A few years ago, a friend in London admitted that whenever she had one of her son’s classmates round for a playdate after school, she would sneak a look in his school bag to see what level of reading book he had been given, so she could gauge how her son was doing in the class pecking-order. At the time, to my “Western” sensibilities, this seemed like shockingly competitive behaviour. But after the publication of the best-selling book The Battle Hymn of the Tiger Mother, in which Yale Law professor Amy Chua details the extreme steps she took to ensure her two daughters’ academic and musical success, my friend’s behaviour now seems laughably lax and half-hearted. Just checking your child’s reading level would probably rate as “neglect of duty” in what Amy Chua describes as her “Chinese” parenting style (she uses the term “Chinese” loosely to mean parents of any ethnicity who use her strict regime).
Amy Chua admits that to produce her “stereotypically successful” children, sacrifices had to be made. She says, “Here are some things my daughters, Sophia and Louisa, were never allowed to do: attend a sleepover; have a playdate; be in a school play; complain about not being in a school play; watch TV or play computer games; choose their own extracurricular activities; get any grade less than an A; not be the No. 1 student in every subject except gym and drama; play any instrument other than the piano or violin; not play the piano or violin.” After years of relentless drilling, study and practise, Sophia and Louisa have grown up to be accomplished, disciplined and high-achieving young adults. But did they sacrifice too much?
Hong Kong mother Rosalind Corlin has her own set of celebrated “tiger cub” twins, Estèphe and Perrine. After passing a maths exam for 16-year-olds at the age of ten, with A grades, the children wrote a book, The Roar of the Tiger Cubs, to give an insight into their high-achieving lives. Not only are they academically successful, but they also excel at judo, swimming, sailing and chess. They write of rushing to 5:30am swim training sessions, private physics tuition, extra maths study, judo competitions, chess tournaments – plus plenty of fun family holidays. Rosalind has taken charge of selecting tutors and devising lessons for her children. She says, “There are times when nobody feels like going to swim training or doing homework, but we know we have to get it done. Life is a challenge and results come with effort and self-discipline.”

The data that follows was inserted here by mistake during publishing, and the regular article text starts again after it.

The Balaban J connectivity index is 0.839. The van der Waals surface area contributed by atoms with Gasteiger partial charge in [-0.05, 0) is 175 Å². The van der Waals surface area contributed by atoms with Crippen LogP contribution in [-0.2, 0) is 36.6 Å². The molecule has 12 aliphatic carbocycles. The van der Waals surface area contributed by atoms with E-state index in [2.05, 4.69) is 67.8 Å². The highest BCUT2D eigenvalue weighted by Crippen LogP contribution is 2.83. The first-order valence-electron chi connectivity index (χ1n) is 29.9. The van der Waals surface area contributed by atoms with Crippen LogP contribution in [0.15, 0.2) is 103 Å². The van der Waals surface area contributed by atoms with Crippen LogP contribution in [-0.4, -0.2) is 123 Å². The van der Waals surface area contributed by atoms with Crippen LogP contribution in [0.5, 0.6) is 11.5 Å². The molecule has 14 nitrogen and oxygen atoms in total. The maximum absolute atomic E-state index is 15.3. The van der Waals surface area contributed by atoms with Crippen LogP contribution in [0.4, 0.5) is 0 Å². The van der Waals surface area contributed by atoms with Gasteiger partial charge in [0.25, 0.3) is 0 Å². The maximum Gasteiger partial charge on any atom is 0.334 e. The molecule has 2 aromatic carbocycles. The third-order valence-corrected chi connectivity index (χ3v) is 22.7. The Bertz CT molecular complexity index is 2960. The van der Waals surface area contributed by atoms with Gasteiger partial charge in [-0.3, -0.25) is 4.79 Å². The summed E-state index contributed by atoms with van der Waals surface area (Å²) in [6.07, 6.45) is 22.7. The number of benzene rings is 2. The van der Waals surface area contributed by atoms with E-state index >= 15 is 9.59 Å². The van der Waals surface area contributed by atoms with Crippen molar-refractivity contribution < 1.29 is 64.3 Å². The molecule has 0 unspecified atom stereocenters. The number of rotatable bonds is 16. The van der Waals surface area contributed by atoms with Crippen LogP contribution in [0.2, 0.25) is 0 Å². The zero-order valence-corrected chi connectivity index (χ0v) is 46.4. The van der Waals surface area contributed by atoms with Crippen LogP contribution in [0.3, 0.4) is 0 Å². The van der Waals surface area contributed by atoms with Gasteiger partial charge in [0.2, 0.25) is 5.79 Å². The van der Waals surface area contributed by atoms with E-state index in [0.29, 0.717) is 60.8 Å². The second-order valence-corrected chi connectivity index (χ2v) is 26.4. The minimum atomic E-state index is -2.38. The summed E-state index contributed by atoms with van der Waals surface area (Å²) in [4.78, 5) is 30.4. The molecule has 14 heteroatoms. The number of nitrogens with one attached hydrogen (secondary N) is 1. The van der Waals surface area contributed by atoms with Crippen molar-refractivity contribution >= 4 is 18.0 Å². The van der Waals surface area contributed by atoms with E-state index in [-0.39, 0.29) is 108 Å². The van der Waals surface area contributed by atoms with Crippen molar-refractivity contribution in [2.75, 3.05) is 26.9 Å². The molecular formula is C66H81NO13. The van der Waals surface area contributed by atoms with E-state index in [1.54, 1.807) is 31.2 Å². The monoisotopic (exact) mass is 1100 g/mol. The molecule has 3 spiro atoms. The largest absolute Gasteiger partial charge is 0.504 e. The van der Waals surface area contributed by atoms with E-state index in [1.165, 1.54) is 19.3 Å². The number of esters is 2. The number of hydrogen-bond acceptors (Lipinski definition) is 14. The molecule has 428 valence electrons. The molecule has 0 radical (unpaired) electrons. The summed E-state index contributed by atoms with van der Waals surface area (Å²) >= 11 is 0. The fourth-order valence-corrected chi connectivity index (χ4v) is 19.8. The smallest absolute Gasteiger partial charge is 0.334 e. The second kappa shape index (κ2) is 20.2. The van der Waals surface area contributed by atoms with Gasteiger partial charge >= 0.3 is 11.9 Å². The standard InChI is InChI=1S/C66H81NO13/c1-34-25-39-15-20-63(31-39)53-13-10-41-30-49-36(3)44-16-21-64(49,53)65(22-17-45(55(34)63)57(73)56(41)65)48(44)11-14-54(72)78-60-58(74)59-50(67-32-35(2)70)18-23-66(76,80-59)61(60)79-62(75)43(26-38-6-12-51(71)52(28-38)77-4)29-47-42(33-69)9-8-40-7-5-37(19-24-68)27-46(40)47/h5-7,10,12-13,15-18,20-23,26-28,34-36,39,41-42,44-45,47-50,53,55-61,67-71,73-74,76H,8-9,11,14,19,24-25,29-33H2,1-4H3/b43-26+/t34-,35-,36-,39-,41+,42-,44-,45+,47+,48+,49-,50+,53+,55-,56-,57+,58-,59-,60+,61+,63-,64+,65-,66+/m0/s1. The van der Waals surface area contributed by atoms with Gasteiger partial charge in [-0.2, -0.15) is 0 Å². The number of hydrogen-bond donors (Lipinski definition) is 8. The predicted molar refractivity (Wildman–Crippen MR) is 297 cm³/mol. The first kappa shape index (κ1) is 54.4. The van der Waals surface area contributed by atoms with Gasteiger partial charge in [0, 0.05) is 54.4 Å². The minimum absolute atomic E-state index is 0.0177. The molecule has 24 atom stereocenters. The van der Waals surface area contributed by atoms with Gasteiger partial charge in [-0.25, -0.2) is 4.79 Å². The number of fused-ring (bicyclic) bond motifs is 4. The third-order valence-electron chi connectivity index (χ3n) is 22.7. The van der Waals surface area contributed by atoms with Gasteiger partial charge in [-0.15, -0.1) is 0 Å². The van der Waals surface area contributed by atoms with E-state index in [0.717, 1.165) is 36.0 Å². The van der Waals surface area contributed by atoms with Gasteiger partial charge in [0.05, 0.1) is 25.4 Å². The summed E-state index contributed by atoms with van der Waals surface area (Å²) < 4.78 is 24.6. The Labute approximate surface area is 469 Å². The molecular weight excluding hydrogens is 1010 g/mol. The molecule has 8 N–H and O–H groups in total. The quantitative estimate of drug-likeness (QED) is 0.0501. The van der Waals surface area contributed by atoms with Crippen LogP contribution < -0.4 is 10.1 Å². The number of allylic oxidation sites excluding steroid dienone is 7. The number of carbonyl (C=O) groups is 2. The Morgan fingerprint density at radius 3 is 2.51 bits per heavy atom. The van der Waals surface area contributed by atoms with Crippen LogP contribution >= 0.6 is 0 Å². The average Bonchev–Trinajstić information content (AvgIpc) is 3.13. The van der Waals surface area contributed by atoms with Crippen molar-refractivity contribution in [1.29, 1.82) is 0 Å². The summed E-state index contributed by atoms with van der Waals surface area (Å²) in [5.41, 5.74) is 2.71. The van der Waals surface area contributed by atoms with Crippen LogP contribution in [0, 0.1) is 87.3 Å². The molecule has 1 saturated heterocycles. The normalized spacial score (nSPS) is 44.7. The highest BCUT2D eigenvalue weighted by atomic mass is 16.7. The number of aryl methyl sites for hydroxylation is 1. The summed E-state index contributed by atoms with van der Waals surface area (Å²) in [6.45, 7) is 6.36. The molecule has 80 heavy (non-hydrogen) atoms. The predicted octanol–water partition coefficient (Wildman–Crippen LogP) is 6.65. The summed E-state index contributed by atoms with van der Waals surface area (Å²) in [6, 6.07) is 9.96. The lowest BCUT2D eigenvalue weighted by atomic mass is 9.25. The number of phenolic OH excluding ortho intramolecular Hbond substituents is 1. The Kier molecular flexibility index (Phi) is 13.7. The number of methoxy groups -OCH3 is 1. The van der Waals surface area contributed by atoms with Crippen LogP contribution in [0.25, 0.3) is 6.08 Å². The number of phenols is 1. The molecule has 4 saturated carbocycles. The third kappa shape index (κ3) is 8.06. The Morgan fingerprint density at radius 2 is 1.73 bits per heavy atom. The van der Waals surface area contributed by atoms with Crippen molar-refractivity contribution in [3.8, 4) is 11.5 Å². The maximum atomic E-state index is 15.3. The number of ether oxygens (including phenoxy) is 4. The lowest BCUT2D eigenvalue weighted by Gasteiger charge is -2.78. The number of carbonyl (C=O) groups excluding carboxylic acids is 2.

Of course, a strict regime is nothing new. Tiger parents have always existed in all corners of the globe, and many education systems are run on competitive, class-ranking systems, with rote-learning and drilling the norm. And the academic success stories of this approach seem difficult to dispute. So, could there be something to be said for bringing back some of the old-fashioned, results-driven, mother-without-mercy theory of parenting that recent more liberal child-raising ideology has shunned? Are we all busy over-parenting in our child-centred “kindergarchy” (where children are rulers and parents mere facilitators to the child’s whims) and failing to recognise that, sometimes, adults can firmly steer a course for their child’s future?
Prizes for all
Many tiger parents sneer at the “prizes for all” culture of heaping praise upon children for any mediocre achievement, such as a rushed squiggle on a piece of paper or a lacklustre exam result. Amy Chua famously rejected a last-minute birthday card that one of her daughters made for her as it didn’t have enough thought or effort put into it. But while rejecting anything a child has done might seem harsh, her stance against meaningless praise is something that research indicates she may have got right.
When a group of school children in America were given a series of tests, researchers praised some children for their intelligence, and some for their effort. Children praised for their intelligence subsequently tended to avoid challenges, were more interested in how they ranked in the tests, less interested in learning how to improve, and more likely to give up or perform poorly after failure. They were more likely to think that they failed because they were not intelligent enough. By contrast, children praised for their effort went on to prefer challenging tasks, were more interested in learning how to improve, and less interested in finding out how other children performed. The message is clear: empty praise designed to boost a child’s ego is counterproductive, and effort is what counts.
Under a tiger mother’s regime, effort – whether voluntary or involuntary – is one thing that is never in short supply. The formula is simple: effort equals results. Tiger parents expect their children to achieve the highest grades, and the only explanation if they don’t is that they didn’t try hard enough. Estèphe and Perrine Corlin echo this sentiment in their book, saying, “Everything can be done if you put your mind in it. At least that is what we have always been told and until now it seems to be very true. We have seen that when we do not put in any effort we do not achieve much, but with a little effort and focus we can achieve so much more, so how could this not be worthwhile?” So how much effort can a child be expected to put in? And how excellent does he have to be?
Practice makes perfect